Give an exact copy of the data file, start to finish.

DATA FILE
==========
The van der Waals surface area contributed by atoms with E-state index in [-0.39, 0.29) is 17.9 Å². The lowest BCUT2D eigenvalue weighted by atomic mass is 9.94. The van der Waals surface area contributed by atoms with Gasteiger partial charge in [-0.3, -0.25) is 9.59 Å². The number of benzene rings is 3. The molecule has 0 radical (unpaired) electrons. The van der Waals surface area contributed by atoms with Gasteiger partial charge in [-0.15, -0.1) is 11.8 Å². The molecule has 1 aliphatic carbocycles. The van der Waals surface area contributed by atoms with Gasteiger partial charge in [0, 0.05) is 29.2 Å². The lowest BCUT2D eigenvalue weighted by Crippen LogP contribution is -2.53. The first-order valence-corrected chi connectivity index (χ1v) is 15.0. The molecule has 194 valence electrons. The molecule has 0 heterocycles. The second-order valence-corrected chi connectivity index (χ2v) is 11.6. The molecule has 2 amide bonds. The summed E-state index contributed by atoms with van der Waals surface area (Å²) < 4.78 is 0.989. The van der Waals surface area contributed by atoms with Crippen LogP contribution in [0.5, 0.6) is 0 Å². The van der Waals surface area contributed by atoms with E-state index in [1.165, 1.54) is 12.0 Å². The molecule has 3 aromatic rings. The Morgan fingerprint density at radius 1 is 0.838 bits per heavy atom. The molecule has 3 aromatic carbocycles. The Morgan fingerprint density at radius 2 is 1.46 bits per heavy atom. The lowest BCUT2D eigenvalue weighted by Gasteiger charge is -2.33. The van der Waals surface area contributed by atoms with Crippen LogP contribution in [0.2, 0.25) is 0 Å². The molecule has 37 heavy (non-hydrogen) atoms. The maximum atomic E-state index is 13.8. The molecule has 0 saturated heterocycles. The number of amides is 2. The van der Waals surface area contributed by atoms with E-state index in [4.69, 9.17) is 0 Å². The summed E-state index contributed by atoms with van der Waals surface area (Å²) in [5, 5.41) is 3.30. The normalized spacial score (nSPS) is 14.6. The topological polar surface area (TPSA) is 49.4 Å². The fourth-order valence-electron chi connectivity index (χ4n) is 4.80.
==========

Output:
The van der Waals surface area contributed by atoms with E-state index in [-0.39, 0.29) is 17.9 Å². The lowest BCUT2D eigenvalue weighted by atomic mass is 9.94. The van der Waals surface area contributed by atoms with Gasteiger partial charge in [-0.3, -0.25) is 9.59 Å². The number of benzene rings is 3. The molecule has 0 radical (unpaired) electrons. The van der Waals surface area contributed by atoms with Gasteiger partial charge in [-0.15, -0.1) is 11.8 Å². The molecule has 1 aliphatic carbocycles. The van der Waals surface area contributed by atoms with Gasteiger partial charge in [0, 0.05) is 29.2 Å². The lowest BCUT2D eigenvalue weighted by Crippen LogP contribution is -2.53. The first-order valence-corrected chi connectivity index (χ1v) is 15.0. The molecule has 194 valence electrons. The molecule has 0 heterocycles. The second-order valence-corrected chi connectivity index (χ2v) is 11.6. The molecule has 2 amide bonds. The summed E-state index contributed by atoms with van der Waals surface area (Å²) < 4.78 is 0.989. The van der Waals surface area contributed by atoms with Crippen LogP contribution in [0.5, 0.6) is 0 Å². The van der Waals surface area contributed by atoms with E-state index in [1.165, 1.54) is 12.0 Å². The molecule has 3 aromatic rings. The Morgan fingerprint density at radius 1 is 0.838 bits per heavy atom. The molecule has 3 aromatic carbocycles. The Morgan fingerprint density at radius 2 is 1.46 bits per heavy atom. The lowest BCUT2D eigenvalue weighted by Gasteiger charge is -2.33. The van der Waals surface area contributed by atoms with Crippen LogP contribution in [0.2, 0.25) is 0 Å². The molecule has 37 heavy (non-hydrogen) atoms. The maximum atomic E-state index is 13.8. The molecule has 0 saturated heterocycles. The number of amides is 2. The van der Waals surface area contributed by atoms with E-state index in [4.69, 9.17) is 0 Å². The summed E-state index contributed by atoms with van der Waals surface area (Å²) in [5, 5.41) is 3.30. The normalized spacial score (nSPS) is 14.6. The topological polar surface area (TPSA) is 49.4 Å². The fourth-order valence-electron chi connectivity index (χ4n) is 4.80.